Chesterton Tribune



The romance of the used book: O'Gara & Wilson opens in town

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O’Gara & Wilson opens: Doug and Jill Wilson, owners of O’Gara & Wilson Ltd., formerly of Hyde Park, Chicago, with some of the thousand-score used and antiquarian books for sale at their shop at 223 Broadway. O’Gara & Wilson’s lineage as a bookseller can be traced back more than a century. (Tribune photo by Kevin Nevers)



Consider the used book.

Consider, say, this one: The Man-Eaters of Kumaon, the memoir of the legendary tiger hunter and old India hand Lt. Col. Jim Corbett, published in 1946 and purchased second-hand--or, possibly, third- or fourth-hand--in 2001, on a whim at a flea market cum body shop in Titusville, Fla.

In truth it’s a marvelous read. Corbett’s quarry is cunning and lethal, with hundreds of human kills to their credit, and Corbett hunts them alone and on foot at great peril. He’s a serviceable writer, tells his story with admirable understatement, and conjures a time when a man with a taste for adventure could find it easily enough in the backwaters of the British Empire.

For a moment, though, think of this book not just as a read but as an artifact, a physical object handled and collected and treasured by who knows whom and how many, read perhaps in the saloon of an ocean liner, or packed in a traveling salesman’s valise, or lost in the Omaha Greyhound station to find a new home in Saginaw or Akron or Moline. Old books have their own secret histories, exotic or mundane but always intimate, for once upon a time their owners loved them and left something of themselves in their pages, some crumb of psychic residue, some glint of dream or shadow of fear, were we only able to see it.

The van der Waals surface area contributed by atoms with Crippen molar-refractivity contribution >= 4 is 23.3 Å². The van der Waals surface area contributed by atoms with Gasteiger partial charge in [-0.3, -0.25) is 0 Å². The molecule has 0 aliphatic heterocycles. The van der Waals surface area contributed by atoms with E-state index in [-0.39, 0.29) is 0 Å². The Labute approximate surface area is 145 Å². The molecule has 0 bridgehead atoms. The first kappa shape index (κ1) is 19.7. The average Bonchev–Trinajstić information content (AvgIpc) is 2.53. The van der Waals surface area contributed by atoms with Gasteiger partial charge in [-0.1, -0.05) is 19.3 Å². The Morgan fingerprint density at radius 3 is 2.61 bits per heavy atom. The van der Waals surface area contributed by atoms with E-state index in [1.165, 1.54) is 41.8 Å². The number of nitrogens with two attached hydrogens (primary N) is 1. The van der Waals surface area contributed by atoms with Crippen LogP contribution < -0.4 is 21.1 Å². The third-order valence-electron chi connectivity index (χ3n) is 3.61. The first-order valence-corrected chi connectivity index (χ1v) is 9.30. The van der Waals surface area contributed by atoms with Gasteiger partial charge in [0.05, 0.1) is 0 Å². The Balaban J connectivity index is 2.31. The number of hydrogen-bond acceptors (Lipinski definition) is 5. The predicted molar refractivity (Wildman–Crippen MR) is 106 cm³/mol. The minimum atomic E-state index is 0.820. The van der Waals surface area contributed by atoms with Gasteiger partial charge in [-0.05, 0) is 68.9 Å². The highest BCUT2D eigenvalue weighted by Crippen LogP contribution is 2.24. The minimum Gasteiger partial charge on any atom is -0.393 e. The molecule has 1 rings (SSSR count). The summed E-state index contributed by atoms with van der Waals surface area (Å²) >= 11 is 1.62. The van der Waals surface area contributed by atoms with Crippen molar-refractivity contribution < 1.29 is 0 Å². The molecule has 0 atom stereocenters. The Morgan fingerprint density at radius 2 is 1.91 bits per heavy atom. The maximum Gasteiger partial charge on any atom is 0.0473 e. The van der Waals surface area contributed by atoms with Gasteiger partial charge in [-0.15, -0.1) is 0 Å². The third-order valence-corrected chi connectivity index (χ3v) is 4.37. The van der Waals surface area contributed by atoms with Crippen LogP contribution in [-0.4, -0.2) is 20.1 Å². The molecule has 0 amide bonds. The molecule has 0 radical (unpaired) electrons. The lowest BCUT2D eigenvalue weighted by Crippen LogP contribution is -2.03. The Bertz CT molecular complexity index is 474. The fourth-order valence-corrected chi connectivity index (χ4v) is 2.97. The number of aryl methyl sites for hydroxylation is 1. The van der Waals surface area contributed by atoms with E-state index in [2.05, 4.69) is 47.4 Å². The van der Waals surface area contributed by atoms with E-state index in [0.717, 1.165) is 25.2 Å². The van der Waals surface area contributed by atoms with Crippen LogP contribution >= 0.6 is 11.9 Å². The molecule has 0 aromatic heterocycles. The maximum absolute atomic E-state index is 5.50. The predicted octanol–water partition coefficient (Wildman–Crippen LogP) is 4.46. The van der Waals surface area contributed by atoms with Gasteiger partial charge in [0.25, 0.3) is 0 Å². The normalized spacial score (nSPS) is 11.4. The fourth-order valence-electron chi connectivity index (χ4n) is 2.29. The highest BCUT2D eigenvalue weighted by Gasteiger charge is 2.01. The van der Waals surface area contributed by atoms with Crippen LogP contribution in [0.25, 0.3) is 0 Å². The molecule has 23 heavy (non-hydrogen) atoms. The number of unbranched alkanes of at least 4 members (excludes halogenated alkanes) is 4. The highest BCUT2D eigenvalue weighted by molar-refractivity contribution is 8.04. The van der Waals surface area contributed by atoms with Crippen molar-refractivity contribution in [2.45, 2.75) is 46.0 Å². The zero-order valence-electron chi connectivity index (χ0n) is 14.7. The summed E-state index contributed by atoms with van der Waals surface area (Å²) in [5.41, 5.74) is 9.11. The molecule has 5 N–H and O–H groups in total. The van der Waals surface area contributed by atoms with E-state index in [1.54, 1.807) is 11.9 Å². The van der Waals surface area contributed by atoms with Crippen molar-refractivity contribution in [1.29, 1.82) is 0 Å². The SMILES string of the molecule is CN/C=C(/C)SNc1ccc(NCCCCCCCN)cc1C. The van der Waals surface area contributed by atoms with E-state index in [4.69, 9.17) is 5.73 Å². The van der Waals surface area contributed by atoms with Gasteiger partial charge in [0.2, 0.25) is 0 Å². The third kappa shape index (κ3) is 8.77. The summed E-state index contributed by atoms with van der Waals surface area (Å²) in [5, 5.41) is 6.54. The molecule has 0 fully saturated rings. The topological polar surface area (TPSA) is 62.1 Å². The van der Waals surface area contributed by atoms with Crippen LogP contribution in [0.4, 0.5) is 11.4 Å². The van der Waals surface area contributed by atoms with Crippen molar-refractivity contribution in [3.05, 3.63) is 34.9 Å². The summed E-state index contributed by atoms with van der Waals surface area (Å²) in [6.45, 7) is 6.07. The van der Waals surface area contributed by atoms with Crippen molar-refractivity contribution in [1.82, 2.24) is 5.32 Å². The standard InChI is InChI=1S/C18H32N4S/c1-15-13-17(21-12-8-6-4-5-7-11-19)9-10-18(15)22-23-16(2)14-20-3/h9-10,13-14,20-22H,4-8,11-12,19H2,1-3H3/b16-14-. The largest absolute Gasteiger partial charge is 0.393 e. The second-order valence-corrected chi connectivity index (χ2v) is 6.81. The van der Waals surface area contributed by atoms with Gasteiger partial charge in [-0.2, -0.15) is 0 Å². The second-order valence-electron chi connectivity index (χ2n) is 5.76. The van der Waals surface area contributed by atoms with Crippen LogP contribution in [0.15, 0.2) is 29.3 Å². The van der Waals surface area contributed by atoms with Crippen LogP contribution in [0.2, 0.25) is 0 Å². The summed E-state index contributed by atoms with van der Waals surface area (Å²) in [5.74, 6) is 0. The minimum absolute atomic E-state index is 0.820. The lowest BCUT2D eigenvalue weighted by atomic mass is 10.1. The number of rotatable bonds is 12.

So read Corbett’s memoir, by the light of a fire of a winter’s evening, and know its ghosts are reading over your shoulder.

As it happens, another copy of The Man-Eaters of Kumaon is currently available--with 20,000 other such artifacts--at O’Gara & Wilson Ltd., once Chicago’s oldest bookseller and now, at 223 Broadway, Chesterton’s newest (and only) bookseller.

Owned by Doug and Jill Wilson of Chesterton, O’Gara & Wilson is a defiant throwback to independent booksellers, before Barnes & Noble throttled the market; to brick-and-mortar booksellers, before destroyed the romance of browsing; and to old-school booksellers, when a man learned the trade--as Doug Wilson himself learned it--by apprenticing.

Wilson’s mentor, Joseph O’Gara, had been selling books since 1937--and operating in Hyde Park since the early Sixties--when Wilson apprenticed himself to O’Gara at 23, just as O’Gara had once apprenticed himself to Nedwick and Nedwick had to Donahue, in a lineage traceable to the 1890s. O’Gara “saw it as an opportunity to pass the torch so there would still be well-trained booksellers,” Wilson recalls. “You get a certain practiced eye from apprenticing and a depth of knowledge hard to learn any other way.”

Over time Wilson acquired a share of the business and then, in 1995-96, bought it outright from O’Gara on the latter’s retirement. And until this year he and Jill had been operating on East 57th Street in Hyde Park and making a go of it--Doug doing the buying, Jill running the shop--until a perfect storm of recession and bureaucratic connivance convinced them to flee Chicago.

Among other things, Wilson cites “the malaise of the local economy in Hyde Park,” which--he hastens to add--“we’re not feeling now that we’re out here.” Too many regular customers simply stopped coming, just to avoid the temptation to spend money they didn’t have. The University of Chicago students stopped coming too, after UC--“to protect students from random street crime”--began bussing them back and forth between campus and the residence halls. A traditionally reliable source of foot traffic simply vanished.